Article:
Hardware retailers had cemented their position as frontrunners in SA’s retail sector over the past two years compared with their struggling apparel counterparts.
Although consumer spending was in the doldrums as rising living costs weighed on purse strings and consumers’ disposable income was eroded by a heap of debt while the economy was growing at a glacial pace, hardware retailers bucked the trend.
This was at the cost of apparel retailers who felt the pinch as consumers redirected their spend from discretionary income items such as clothing to improving their homes through do-it-yourself projects rather than purchasing new homes. This trend benefited Italtile, a retailer and franchisor of local and imported tiles, sanitaryware, bathware, laminated flooring and other related home-finishing products, which has consistently posted double-digit profit growth.
It now appears that the good times might soon be over for Italtile, judging from its unusually bearish outlook. As CFO Brandon Wood puts it: “what we are seeing is generally slowing demand for our products from last year and it has carried on in to January. There’s going to be a lot more competition among retailers than there used to be around.”
Despite the trading environment being competitive, Italtile, which owns brands including CTM, Top T and Italtile Retail, is still pulling double-digit growth, with its trading profit rising by 12% to R594 million on the back of a 14% increase in its system-wide turnover to R3.5 billion for the six months to December 31 2016. Like-on-like store (excluding new stores opened) revenue grew by 8.8% or 1.2% when its average price inflation of 7.6% during the period is included.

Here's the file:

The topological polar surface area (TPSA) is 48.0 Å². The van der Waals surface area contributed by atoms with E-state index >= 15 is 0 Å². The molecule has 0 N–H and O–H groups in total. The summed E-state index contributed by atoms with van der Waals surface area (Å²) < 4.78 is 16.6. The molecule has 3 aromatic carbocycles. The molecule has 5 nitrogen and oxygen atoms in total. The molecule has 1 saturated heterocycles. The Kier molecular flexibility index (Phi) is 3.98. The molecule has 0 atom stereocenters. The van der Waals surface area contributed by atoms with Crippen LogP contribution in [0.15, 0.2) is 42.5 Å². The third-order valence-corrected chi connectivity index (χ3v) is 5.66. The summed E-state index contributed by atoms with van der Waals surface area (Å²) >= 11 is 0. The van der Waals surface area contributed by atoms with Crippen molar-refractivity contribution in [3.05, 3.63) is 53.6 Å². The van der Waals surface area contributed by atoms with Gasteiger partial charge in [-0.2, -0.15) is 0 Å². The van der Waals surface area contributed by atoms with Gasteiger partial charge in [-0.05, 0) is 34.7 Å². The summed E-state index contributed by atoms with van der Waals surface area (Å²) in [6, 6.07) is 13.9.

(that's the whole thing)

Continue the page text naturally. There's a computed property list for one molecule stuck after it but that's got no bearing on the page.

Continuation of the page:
The performance of hardware retailers is usually the barometer for the state of the home building and construction market. Historically, Italtile’s advantage over its competitors rested on its something-for-everyone brands, which cater to LSM categories four to ten. Arguably, Italtile’s outlook is a sign of bad news to come from other retailers including Cashbuild and Spar Group’s Build it.
Two factors to blame for Italtile’s bearish outlook; the reluctance of top- and middle-income consumers to spend their money due to economic uncertainty while lower-income consumers appear to still invest in their homes, and the aggressive discounting and promotional activity by competitors.
On the latter, the strength in the rand by 12% against the dollar in the past year has worked in favour of Italtile’s competitors, who import a lot of their merchandise. Roughly 85% of Italtile’s tiles and other merchandise are locally sourced at competitive rates from Ceramic Industries (a tile manufacturer) and Ezee Tile (a manufacturer of grout, adhesive and related products) – with Italtile having a 20% and 46% stake respectively in both companies.
Wood says its competitors have taken advantage of the rand exchange movements by importing more merchandise into SA, resulting in a glut of stock in the market. “This is going to create a competitive environment going forward, as retailers will try to move stock through aggressive pricing and promotions. We are probably entering a price deflation period in some of our merchandise categories.”
This means that Italtile will likely see margin (key metric for profitability) pressure and slower sales over the next six months.
Another pressure point is a slowing rate of residential building. Figures from FNB reveal that the residential building market remains weak, with 1.39 million square metres of residential space completed in the three months to November 2016, compared with the 2.70 million square metres completed in the three months to December 2005.
“While the currently moderate level of building activity is not great news for the development sector, it remains crucial to maintaining a reasonable balance between demand and supply in the residential market at a time of weak demand and a weak economy,” says FNB property strategist John Loos.
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